Last summer I wrote an article about the value of association membership. My point was that associations support you, your business and its bottom line. The main example I gave was the Risky Clauses program, a joint endeavor of MCABC and ECABC (Electrical Contractors Association of BC). I wrote of the program’s purpose: To provide members with an inventory of legally reviewed risky contract language that the trades often encounter these days. I highlighted the fact that resources like this program become the reason our members support the association with their membership dues.
Today I direct some praise to a sister association – BCCA (BC Construction Association) – and its efforts to combat the same issues through project alert notices recently issued on BC Housing projects tendered in Prince George. We keep BC Housing contracts in the Risky Clauses library for the very same reason BCCA felt it necessary to issue these alerts: BC Housing seems to have strayed from its guiding principles and founding policy requirements provided by BC Capital Asset Management Framework (CAMF), and produced tendering terms that place severe conditions on bidders. BCCA issued alerts on two BC Housing projects in February which include details of variations to accepted policy and practice.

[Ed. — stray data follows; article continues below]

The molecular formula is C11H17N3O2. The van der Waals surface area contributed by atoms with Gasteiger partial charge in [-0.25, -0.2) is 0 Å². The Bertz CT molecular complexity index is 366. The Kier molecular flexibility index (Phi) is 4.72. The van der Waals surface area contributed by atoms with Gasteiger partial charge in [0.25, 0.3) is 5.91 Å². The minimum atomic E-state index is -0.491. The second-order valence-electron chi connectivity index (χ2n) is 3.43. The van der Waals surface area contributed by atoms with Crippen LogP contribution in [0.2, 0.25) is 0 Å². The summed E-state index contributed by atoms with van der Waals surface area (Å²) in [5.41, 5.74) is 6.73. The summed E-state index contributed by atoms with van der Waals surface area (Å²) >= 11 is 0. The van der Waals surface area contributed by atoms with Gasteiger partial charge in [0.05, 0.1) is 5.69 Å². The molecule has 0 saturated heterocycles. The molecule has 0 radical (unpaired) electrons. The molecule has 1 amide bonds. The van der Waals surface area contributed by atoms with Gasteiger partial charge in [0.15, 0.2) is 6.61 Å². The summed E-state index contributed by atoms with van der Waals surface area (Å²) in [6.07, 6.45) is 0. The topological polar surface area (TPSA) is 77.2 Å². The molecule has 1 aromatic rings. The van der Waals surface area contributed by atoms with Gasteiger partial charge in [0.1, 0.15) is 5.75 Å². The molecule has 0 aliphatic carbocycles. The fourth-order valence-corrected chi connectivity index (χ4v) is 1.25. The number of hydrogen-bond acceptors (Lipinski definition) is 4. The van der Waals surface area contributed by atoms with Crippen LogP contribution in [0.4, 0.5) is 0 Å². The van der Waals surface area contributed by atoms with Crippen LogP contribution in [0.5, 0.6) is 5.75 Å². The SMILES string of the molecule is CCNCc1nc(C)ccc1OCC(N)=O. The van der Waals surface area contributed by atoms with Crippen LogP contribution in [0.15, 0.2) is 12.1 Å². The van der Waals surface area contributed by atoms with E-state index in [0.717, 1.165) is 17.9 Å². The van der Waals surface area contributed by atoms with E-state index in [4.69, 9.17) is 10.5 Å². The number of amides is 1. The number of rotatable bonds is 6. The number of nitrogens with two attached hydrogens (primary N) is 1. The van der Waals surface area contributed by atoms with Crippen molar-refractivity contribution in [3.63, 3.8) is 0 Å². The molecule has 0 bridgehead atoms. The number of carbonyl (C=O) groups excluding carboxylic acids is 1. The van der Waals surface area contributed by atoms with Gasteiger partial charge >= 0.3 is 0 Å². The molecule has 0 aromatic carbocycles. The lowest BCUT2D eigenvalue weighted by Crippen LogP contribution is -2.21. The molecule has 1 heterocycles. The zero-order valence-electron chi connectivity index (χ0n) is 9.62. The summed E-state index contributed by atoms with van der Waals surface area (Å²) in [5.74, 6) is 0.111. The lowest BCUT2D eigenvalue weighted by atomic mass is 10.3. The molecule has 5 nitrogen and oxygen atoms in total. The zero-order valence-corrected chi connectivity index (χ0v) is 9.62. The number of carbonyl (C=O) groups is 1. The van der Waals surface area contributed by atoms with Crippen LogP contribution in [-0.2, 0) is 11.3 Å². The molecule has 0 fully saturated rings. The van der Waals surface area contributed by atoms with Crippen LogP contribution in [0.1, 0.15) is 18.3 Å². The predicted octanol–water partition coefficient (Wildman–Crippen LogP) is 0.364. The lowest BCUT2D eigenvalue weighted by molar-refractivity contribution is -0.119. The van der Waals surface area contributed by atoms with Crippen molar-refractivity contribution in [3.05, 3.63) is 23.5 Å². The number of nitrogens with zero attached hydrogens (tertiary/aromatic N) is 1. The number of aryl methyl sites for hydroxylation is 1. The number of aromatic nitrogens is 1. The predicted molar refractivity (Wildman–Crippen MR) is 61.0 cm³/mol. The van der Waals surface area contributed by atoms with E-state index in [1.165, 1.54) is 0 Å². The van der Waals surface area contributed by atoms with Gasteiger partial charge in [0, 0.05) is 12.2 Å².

Part of the role of associations is to hold government and its agencies to account and to provide them with guidance to set and adhere to generally accepted practices. The fundamental principle at stake is fairness. Whether it is BCCA challenging tendering terms or the Risky Clauses oversight committee vetting sub-contract agreements between general contractors and trades, the objective is the same: to create a place where risk and responsibility are fairly distributed, in order that the client – the purchaser – can take delivery of a structure built to specified standards at a fair market price without overburdening any of the contracting partners with unfair risk.
Regarding the BC Housing projects in Prince George, BCCA met with the key procurement folks at BC Housing about these alerts. Apparently, BC Housing resisted a suggestion to engage an independent third-party expert to work on their procurement conditions. However, the parties have begun a review and hope to meet soon to discuss their findings. The reaction of local general contractors to the alerts has been to NOT bid on BC Housing projects given the conditions of the bid documents. Needless to say, contractors were pleased with the alerts.
With such similar objectives, there is an opportunity here for BCCA, MCABC, ECA, and others impacted by BC Housing projects to leverage their collective strength and collaborate in order to solve an industry problem.
Meanwhile, our Risky Clauses program continues to collect, review and provide legal interpretations of contracts to help our trades contractors administer their contract documents. Use of the program is increasing as demonstrated by some recent statistics below:
- Last 90 days – Total page views: 171
- January 2019 page views: 145
- Total downloads of contracts and appendices since documents were made available: 295
Stay vigilant – the contracts you sign depend on it.